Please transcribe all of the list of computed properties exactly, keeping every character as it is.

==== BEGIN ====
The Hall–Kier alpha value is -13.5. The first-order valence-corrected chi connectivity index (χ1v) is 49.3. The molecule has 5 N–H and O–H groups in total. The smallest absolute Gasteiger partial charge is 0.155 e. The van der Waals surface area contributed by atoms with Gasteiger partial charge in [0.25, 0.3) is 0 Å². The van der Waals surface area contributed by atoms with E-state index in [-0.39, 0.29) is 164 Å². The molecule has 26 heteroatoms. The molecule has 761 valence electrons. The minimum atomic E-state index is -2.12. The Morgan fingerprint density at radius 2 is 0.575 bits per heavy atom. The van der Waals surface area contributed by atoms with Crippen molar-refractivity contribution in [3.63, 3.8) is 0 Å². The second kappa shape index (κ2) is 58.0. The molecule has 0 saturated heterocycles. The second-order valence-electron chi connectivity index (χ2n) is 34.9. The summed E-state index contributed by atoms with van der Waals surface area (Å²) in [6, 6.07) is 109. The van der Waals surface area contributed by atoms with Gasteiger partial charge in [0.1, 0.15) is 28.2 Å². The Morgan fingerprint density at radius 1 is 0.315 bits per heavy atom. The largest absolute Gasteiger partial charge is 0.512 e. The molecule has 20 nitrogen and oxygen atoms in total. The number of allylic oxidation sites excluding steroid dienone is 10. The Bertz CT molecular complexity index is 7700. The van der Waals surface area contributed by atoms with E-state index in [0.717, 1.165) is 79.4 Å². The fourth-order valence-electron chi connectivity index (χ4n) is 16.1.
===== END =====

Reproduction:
The Hall–Kier alpha value is -13.5. The first-order valence-corrected chi connectivity index (χ1v) is 49.3. The molecule has 5 N–H and O–H groups in total. The smallest absolute Gasteiger partial charge is 0.155 e. The van der Waals surface area contributed by atoms with Gasteiger partial charge in [0.25, 0.3) is 0 Å². The van der Waals surface area contributed by atoms with E-state index in [-0.39, 0.29) is 164 Å². The molecule has 26 heteroatoms. The molecule has 761 valence electrons. The minimum atomic E-state index is -2.12. The Morgan fingerprint density at radius 2 is 0.575 bits per heavy atom. The van der Waals surface area contributed by atoms with Crippen molar-refractivity contribution in [3.63, 3.8) is 0 Å². The second kappa shape index (κ2) is 58.0. The molecule has 0 saturated heterocycles. The second-order valence-electron chi connectivity index (χ2n) is 34.9. The summed E-state index contributed by atoms with van der Waals surface area (Å²) in [6, 6.07) is 109. The van der Waals surface area contributed by atoms with Gasteiger partial charge in [0.1, 0.15) is 28.2 Å². The Morgan fingerprint density at radius 1 is 0.315 bits per heavy atom. The largest absolute Gasteiger partial charge is 0.512 e. The molecule has 20 nitrogen and oxygen atoms in total. The number of allylic oxidation sites excluding steroid dienone is 10. The Bertz CT molecular complexity index is 7700. The van der Waals surface area contributed by atoms with E-state index in [0.717, 1.165) is 79.4 Å². The fourth-order valence-electron chi connectivity index (χ4n) is 16.1.